Stocks soar as politicians move closer to a deal to avoid a US default; Dow jumps 300 points
NEW YORK (AP) — You can almost hear Wall Street exhaling.
The Dow Jones industrial average soared more than 300 points Thursday after Republican leaders and President Barack Obama finally seemed willing to end a 10-day budget standoff that has threatened to leave the U.S. unable to pay its bills.
The news drove the Dow to its biggest point rise this year and ended a three-week funk in stocks. It also injected some calm into the frazzled market for short-term government debt.
Republican leaders said Thursday they would vote to extend the government’s borrowing authority for six weeks. A spokesman for Obama said the president would “likely” sign a bill to increase the nation’s ability to borrow money so it can continue paying its bills.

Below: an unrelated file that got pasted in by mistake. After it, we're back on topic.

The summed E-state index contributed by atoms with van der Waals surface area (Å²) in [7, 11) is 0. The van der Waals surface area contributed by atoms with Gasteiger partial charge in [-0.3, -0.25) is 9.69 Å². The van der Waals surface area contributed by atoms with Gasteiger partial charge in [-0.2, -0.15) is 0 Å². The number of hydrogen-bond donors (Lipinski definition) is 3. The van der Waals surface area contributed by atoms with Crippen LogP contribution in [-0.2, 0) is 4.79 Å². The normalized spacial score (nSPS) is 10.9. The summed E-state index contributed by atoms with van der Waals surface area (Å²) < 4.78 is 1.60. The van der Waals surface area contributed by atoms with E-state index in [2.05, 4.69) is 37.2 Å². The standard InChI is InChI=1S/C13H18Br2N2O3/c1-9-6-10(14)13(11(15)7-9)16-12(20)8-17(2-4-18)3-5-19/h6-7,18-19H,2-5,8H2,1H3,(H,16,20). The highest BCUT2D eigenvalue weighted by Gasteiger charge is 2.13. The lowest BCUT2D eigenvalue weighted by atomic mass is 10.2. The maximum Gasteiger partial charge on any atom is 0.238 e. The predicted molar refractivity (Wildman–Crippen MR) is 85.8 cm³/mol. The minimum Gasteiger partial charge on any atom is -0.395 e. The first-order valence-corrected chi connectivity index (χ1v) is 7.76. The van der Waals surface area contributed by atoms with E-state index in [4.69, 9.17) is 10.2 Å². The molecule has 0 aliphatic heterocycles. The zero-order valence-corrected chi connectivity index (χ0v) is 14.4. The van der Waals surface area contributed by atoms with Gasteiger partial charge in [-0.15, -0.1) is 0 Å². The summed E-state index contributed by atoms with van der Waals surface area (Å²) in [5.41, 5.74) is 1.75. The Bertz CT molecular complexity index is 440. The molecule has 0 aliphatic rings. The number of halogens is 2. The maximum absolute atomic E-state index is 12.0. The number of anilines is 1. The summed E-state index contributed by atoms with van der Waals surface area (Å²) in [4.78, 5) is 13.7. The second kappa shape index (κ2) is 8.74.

“Congressmen and women are coming to terms with how calamitous it would be if the debt ceiling was not raised,” said Joseph Tanious, Global Market Strategist for J.P. Morgan Asset Management. “Cooler heads are prevailing.”
Washington’s freeze of aid to Egypt whips up anti-American sentiment, may help army chief
CAIRO (AP) — Washington’s decision to withhold millions of dollars in mostly military aid to Egypt is fueling anti-U.S. sentiment and the perception that Washington supports Mohammed Morsi, the Islamist president the military ousted in a July coup.
That could boost the popularity of the military chief, Gen. Abdel-Fattah el-Sissi, whom the U.S. is trying to pressure to ensure a transition to democracy and ease the fierce crackdown on Morsi’s Muslim Brotherhood.
The aid freeze could also embolden Morsi’s supporters to intensify their campaign of street protests in the belief that the military-backed government is losing the goodwill of its top foreign backer. The protests, met by a fierce response by security forces that has left hundreds dead, have kept the new government from tackling Egypt’s pressing problems after 2 ½ years of turmoil.